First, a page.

In this week’s edition of Current Events Conversation, we bring you student responses to three very different writing prompts. Curious what teenagers think about a controversial mural at a San Francisco High School? Or about their thoughts on how senior year should be spent? Or about their creative stories about a 17-foot python found in Florida? Keep reading.
But, before you get to the comments, we want to give a special shout out to students from the Julia Reynolds Masterman Laboratory and Demonstration School in Philadelphia who have commented on our prompts every week this school year. For the past few weeks — and this week in particular — they have stepped up their writing game by replying to students from other schools and their own. Because these are the kinds of conversations we love to read, we’ve highlighted many of their excellent exchanges in our roundup below.
Thank you to all the students who have written on our site this week and welcome to students from three new schools: Glen Burnie, Md.; Midland School, Los Olivos, Calif.; and Quaker Valley, Pa.
Next week our Currents Events Conversation will be taking a short break. We’ll be back on May 2 for a new roundup or student comments, with two week’s-worth of student writing. See you then!
Please note: All student comments have been lightly edited for length, but otherwise appear as they were originally submitted.
__________Should School Murals That Depict an Ugly History Be Removed?
This week, we asked students to weigh in on a debate brewing at George Washington High School in San Francisco: Should a series of Depression-era murals that depict the life of George Washington — including images of enslaved people and a dead Native American — remain in the school? Does their historic and cultural value mean they should stay? Or does the reality that some members of the community find the paintings to be offensive, dehumanizing and inappropriate for a high school take precedence?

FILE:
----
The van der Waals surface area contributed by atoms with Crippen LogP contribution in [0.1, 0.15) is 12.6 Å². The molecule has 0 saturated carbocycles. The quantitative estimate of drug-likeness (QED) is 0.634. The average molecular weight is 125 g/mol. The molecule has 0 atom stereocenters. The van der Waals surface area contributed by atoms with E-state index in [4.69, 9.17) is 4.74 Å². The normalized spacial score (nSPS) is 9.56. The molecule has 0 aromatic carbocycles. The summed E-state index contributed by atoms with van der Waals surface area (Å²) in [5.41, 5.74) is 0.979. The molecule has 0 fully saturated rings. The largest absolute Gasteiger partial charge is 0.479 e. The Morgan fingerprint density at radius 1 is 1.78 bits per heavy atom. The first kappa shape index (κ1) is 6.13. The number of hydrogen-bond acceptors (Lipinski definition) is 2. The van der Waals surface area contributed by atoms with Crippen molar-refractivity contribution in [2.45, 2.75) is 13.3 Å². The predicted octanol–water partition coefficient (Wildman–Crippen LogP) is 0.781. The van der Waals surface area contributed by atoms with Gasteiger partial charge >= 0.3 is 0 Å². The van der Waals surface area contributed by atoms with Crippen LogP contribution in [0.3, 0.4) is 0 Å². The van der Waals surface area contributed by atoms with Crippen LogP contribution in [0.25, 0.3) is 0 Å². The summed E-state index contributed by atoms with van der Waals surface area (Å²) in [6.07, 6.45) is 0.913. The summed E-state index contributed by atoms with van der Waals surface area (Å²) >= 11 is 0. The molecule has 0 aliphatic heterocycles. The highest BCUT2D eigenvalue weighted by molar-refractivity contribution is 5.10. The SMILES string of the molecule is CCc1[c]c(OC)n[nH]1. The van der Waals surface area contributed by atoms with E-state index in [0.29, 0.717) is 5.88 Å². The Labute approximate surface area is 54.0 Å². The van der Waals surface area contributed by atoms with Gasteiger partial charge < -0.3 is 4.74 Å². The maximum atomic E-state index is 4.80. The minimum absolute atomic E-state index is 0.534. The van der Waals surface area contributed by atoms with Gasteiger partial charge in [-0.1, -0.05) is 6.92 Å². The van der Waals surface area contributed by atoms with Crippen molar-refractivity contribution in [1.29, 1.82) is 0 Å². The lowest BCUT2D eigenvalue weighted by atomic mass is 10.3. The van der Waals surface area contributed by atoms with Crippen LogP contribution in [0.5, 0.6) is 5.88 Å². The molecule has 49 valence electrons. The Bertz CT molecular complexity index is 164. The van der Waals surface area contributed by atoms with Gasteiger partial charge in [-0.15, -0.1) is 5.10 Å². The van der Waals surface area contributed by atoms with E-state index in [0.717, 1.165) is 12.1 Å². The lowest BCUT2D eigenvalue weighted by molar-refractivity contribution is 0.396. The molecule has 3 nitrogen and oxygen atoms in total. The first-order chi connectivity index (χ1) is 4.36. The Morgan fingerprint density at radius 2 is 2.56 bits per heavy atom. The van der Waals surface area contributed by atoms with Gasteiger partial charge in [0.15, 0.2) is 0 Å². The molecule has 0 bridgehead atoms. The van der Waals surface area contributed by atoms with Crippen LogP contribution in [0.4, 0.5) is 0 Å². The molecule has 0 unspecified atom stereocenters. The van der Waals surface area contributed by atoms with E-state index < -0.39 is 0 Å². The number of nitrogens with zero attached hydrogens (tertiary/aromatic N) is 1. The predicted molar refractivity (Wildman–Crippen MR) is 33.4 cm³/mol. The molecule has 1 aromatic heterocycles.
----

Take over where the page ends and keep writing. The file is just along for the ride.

Students argued their positions passionately. But what we appreciated most about their responses was that they were interacting with one another. We saw many students replying to and recommending each other’s comments — acknowledging when someone made a good point, adding their own ideas and asking each other tough questions. Below, we highlight some of the best exchanges we read.
Facing an ugly history — and the trauma that comes with it
I believe the George Washington High school should be proud to have these murals. They may be a little dated, however, I believe that having this history remain with the youth of today is as important as ever … The murals show our history, which was ugly, which is true, but needs to never be forgotten, in fear of it happening again.
I believe the school should not paint over it the murals, but instead have a plaque explaining the history behind these photos. Example, “This picture explains how, though he was a valiant general, George also kept slaves …” or “ this dead native american shows the hardships the natives have faces and still face to this very day from the white people.” I think the murals should stay, and continues to show our ugly but very true american history.
— George Siokos, Masterman Philadelphia